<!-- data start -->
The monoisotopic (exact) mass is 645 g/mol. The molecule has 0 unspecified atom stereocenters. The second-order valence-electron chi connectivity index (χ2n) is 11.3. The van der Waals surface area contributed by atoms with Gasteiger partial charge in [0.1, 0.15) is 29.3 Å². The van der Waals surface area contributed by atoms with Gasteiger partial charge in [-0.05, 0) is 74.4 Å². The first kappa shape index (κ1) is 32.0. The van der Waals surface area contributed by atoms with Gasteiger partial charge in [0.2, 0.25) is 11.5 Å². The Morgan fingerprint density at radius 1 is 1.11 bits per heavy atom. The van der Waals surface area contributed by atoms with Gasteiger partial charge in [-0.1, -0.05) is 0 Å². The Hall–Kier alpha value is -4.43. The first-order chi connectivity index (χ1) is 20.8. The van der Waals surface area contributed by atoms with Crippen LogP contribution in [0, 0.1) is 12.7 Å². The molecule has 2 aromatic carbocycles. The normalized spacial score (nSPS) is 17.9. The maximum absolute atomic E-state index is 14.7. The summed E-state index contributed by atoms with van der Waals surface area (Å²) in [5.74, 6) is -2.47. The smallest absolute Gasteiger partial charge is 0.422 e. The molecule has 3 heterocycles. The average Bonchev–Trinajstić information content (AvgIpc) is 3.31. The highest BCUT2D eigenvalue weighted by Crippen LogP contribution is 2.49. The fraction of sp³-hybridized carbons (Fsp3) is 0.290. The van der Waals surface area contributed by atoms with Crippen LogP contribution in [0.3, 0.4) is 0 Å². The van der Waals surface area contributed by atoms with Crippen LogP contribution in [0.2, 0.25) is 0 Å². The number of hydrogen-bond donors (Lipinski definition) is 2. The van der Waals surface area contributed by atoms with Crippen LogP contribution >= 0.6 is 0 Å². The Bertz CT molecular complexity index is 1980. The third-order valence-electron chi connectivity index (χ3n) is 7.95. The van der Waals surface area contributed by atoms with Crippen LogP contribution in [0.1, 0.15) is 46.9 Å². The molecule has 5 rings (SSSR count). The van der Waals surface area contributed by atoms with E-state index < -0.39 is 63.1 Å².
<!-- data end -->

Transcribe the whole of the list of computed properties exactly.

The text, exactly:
The monoisotopic (exact) mass is 645 g/mol. The molecule has 0 unspecified atom stereocenters. The second-order valence-electron chi connectivity index (χ2n) is 11.3. The van der Waals surface area contributed by atoms with Gasteiger partial charge in [0.1, 0.15) is 29.3 Å². The van der Waals surface area contributed by atoms with Gasteiger partial charge in [-0.05, 0) is 74.4 Å². The first kappa shape index (κ1) is 32.0. The van der Waals surface area contributed by atoms with Gasteiger partial charge in [0.2, 0.25) is 11.5 Å². The Morgan fingerprint density at radius 1 is 1.11 bits per heavy atom. The van der Waals surface area contributed by atoms with Gasteiger partial charge in [-0.1, -0.05) is 0 Å². The Hall–Kier alpha value is -4.43. The first-order chi connectivity index (χ1) is 20.8. The van der Waals surface area contributed by atoms with Crippen LogP contribution in [0, 0.1) is 12.7 Å². The molecule has 2 aromatic carbocycles. The normalized spacial score (nSPS) is 17.9. The maximum absolute atomic E-state index is 14.7. The summed E-state index contributed by atoms with van der Waals surface area (Å²) in [5.74, 6) is -2.47. The smallest absolute Gasteiger partial charge is 0.422 e. The molecule has 3 heterocycles. The average Bonchev–Trinajstić information content (AvgIpc) is 3.31. The highest BCUT2D eigenvalue weighted by Crippen LogP contribution is 2.49. The fraction of sp³-hybridized carbons (Fsp3) is 0.290. The van der Waals surface area contributed by atoms with Crippen LogP contribution in [0.3, 0.4) is 0 Å². The van der Waals surface area contributed by atoms with Crippen LogP contribution in [0.2, 0.25) is 0 Å². The number of hydrogen-bond donors (Lipinski definition) is 2. The van der Waals surface area contributed by atoms with Crippen LogP contribution >= 0.6 is 0 Å². The Bertz CT molecular complexity index is 1980. The third-order valence-electron chi connectivity index (χ3n) is 7.95. The van der Waals surface area contributed by atoms with Crippen LogP contribution in [0.1, 0.15) is 46.9 Å². The molecule has 5 rings (SSSR count). The van der Waals surface area contributed by atoms with E-state index < -0.39 is 63.1 Å².